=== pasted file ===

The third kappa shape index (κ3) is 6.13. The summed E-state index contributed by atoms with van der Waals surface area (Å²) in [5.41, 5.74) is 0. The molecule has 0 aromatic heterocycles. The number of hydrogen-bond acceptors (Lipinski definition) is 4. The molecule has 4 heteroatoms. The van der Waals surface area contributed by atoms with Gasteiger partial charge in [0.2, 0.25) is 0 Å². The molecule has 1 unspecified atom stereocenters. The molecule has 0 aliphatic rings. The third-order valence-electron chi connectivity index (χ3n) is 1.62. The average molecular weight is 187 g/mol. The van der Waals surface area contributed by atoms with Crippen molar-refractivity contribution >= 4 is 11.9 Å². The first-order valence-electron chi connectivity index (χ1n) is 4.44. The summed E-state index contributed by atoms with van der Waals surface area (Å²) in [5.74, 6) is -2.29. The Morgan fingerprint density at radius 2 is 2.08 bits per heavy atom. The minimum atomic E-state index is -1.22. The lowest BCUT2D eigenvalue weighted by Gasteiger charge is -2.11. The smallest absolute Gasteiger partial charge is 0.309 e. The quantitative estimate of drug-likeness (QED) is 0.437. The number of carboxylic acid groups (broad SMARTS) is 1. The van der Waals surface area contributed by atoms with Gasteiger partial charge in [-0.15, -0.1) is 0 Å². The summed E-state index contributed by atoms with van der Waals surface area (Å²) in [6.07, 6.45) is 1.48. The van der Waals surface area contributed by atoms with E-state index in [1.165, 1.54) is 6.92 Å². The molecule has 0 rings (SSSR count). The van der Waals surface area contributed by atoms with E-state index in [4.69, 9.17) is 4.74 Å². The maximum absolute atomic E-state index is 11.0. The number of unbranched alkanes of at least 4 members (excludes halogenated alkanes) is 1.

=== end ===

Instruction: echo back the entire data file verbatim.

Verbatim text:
The third kappa shape index (κ3) is 6.13. The summed E-state index contributed by atoms with van der Waals surface area (Å²) in [5.41, 5.74) is 0. The molecule has 0 aromatic heterocycles. The number of hydrogen-bond acceptors (Lipinski definition) is 4. The molecule has 4 heteroatoms. The van der Waals surface area contributed by atoms with Gasteiger partial charge in [0.2, 0.25) is 0 Å². The molecule has 1 unspecified atom stereocenters. The molecule has 0 aliphatic rings. The third-order valence-electron chi connectivity index (χ3n) is 1.62. The average molecular weight is 187 g/mol. The van der Waals surface area contributed by atoms with Crippen molar-refractivity contribution >= 4 is 11.9 Å². The first-order valence-electron chi connectivity index (χ1n) is 4.44. The summed E-state index contributed by atoms with van der Waals surface area (Å²) in [5.74, 6) is -2.29. The Morgan fingerprint density at radius 2 is 2.08 bits per heavy atom. The minimum atomic E-state index is -1.22. The lowest BCUT2D eigenvalue weighted by Gasteiger charge is -2.11. The smallest absolute Gasteiger partial charge is 0.309 e. The quantitative estimate of drug-likeness (QED) is 0.437. The number of carboxylic acid groups (broad SMARTS) is 1. The van der Waals surface area contributed by atoms with Gasteiger partial charge in [-0.15, -0.1) is 0 Å². The summed E-state index contributed by atoms with van der Waals surface area (Å²) in [6.07, 6.45) is 1.48. The van der Waals surface area contributed by atoms with E-state index in [1.165, 1.54) is 6.92 Å². The molecule has 0 rings (SSSR count). The van der Waals surface area contributed by atoms with E-state index in [4.69, 9.17) is 4.74 Å². The maximum absolute atomic E-state index is 11.0. The number of unbranched alkanes of at least 4 members (excludes halogenated alkanes) is 1.